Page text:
The Mexican

Metascore
43

Mixed or average reviews - based on 35 Critics

Critic score distribution:
  1. Positive: 10 out of 35
  2. Negative: 10 out of 35

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Critic Reviews

  1. Gandolfini's fans expect something quirky whenever he shows up, and they'll get what they've bargained for.
  2. Reviewed by: Cody Clark
    82
    The plot that propels them (Pitt, Roberts) along separate story lines is both unusually character-driven and a hoot.
  3. 78
    Plenty of killings abound, nevertheless the film is a masterful -- albeit warped -- love-story-cum-road-movie that revolves around three of the most invigorating performances of the year.
  4. Miami Herald
    Reviewed by: Rene Rodriguez
    75
    Surprisingly enjoyable.
  5. 75
    Gandolfini comes in from left field and provides a character with dimensions and surprises, bringing out the best in Roberts. Their dialogue scenes are the best reason to see the movie.
  6. Together, the two of them (Pitt, Roberts) are cute as a bug.
  7. Lively acting and stylish directing make this an engaging comedy-drama, although its attitude toward guns and violence is disconcertingly romantic.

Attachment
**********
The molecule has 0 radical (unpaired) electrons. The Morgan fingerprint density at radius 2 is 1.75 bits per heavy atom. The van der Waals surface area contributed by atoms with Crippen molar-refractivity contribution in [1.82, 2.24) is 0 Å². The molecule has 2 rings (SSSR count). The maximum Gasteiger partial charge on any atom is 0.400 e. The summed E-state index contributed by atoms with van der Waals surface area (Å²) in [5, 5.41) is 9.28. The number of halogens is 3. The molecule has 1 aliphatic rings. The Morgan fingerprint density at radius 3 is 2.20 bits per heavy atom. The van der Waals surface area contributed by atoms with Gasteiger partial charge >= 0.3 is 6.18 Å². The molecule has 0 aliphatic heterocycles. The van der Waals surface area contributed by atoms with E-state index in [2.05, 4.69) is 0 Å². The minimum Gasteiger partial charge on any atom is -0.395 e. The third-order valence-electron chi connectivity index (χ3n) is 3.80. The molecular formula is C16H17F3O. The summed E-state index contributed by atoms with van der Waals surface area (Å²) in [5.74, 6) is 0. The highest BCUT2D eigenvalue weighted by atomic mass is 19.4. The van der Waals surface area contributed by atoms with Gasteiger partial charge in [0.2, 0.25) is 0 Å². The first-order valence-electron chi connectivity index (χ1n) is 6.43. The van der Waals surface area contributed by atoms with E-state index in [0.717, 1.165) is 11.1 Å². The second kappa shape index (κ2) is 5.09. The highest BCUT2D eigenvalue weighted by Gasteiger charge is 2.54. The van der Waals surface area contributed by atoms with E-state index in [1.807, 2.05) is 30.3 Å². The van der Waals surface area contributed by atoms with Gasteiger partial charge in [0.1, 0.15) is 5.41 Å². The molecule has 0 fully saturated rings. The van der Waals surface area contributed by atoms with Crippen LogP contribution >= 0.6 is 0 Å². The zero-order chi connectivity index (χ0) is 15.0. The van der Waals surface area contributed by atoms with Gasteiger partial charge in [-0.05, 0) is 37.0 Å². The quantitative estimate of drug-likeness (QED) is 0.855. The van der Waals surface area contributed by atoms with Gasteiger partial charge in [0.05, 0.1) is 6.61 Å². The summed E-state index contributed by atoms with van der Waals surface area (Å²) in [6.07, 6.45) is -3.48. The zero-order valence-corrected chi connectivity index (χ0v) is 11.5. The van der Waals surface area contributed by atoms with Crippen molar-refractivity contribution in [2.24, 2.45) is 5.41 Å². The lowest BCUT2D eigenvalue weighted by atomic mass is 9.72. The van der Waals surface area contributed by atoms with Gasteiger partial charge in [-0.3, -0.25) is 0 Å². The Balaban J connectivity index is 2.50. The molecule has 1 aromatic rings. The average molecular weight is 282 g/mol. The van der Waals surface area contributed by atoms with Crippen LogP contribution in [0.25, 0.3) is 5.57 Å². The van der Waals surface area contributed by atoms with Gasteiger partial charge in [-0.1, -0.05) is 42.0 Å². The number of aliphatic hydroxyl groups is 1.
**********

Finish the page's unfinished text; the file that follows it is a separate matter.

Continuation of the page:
8. Portland Oregonian
    Reviewed by: Shawn Levy
    75
    For a Hollywood studio movie, you see, The Mexican is remarkably strange and eccentric with a plot like a wrinkled bed sheet and a black comic sensibility that consistently swerves away from the cliches that have been established in this Age of Tarantino.
  9. 70
    Like many of his recent films, The Mexican would be an independent movie if Pitt, not to mention the queen of popcorn cinema, weren't part of the picture. This is not your typical star vehicle.
  10. Philadelphia Inquirer
    Reviewed by: Steven Rea
    63
    This violently comic caper has some spunky charm going for it -- but has a lot of self-consciously hip, studied wackiness going against it.
  11. Apparently intended as a larky, character-driven adventure with dark underpinnings, this attenuated road movie was originally envisioned as a vehicle for relative unknowns, and might have worked better that way.
  12. A seemingly mad dog periodically turns into a well-trained pet.